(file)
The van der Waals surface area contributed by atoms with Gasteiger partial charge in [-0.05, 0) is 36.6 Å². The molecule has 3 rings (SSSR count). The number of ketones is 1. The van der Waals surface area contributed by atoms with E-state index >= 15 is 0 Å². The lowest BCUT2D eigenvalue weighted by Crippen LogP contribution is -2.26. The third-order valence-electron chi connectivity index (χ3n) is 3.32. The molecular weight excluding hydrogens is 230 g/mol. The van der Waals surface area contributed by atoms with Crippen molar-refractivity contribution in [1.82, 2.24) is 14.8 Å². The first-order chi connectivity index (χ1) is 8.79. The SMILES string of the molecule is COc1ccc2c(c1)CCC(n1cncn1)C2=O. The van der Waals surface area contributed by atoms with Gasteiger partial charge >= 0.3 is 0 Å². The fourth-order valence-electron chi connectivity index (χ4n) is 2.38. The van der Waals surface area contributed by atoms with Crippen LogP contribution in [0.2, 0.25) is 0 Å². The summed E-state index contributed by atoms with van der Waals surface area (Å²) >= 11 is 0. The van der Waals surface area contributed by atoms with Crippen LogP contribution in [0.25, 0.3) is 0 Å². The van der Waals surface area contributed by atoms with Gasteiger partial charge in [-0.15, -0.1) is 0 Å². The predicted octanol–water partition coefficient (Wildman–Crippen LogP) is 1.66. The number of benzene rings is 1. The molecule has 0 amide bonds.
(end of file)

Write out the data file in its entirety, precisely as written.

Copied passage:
The van der Waals surface area contributed by atoms with Gasteiger partial charge in [-0.05, 0) is 36.6 Å². The molecule has 3 rings (SSSR count). The number of ketones is 1. The van der Waals surface area contributed by atoms with E-state index >= 15 is 0 Å². The lowest BCUT2D eigenvalue weighted by Crippen LogP contribution is -2.26. The third-order valence-electron chi connectivity index (χ3n) is 3.32. The molecular weight excluding hydrogens is 230 g/mol. The van der Waals surface area contributed by atoms with Crippen molar-refractivity contribution in [1.82, 2.24) is 14.8 Å². The first-order chi connectivity index (χ1) is 8.79. The SMILES string of the molecule is COc1ccc2c(c1)CCC(n1cncn1)C2=O. The van der Waals surface area contributed by atoms with Gasteiger partial charge >= 0.3 is 0 Å². The fourth-order valence-electron chi connectivity index (χ4n) is 2.38. The van der Waals surface area contributed by atoms with Crippen LogP contribution in [0.2, 0.25) is 0 Å². The summed E-state index contributed by atoms with van der Waals surface area (Å²) >= 11 is 0. The van der Waals surface area contributed by atoms with Crippen LogP contribution in [0.25, 0.3) is 0 Å². The van der Waals surface area contributed by atoms with Gasteiger partial charge in [-0.15, -0.1) is 0 Å². The predicted octanol–water partition coefficient (Wildman–Crippen LogP) is 1.66. The number of benzene rings is 1. The molecule has 0 amide bonds.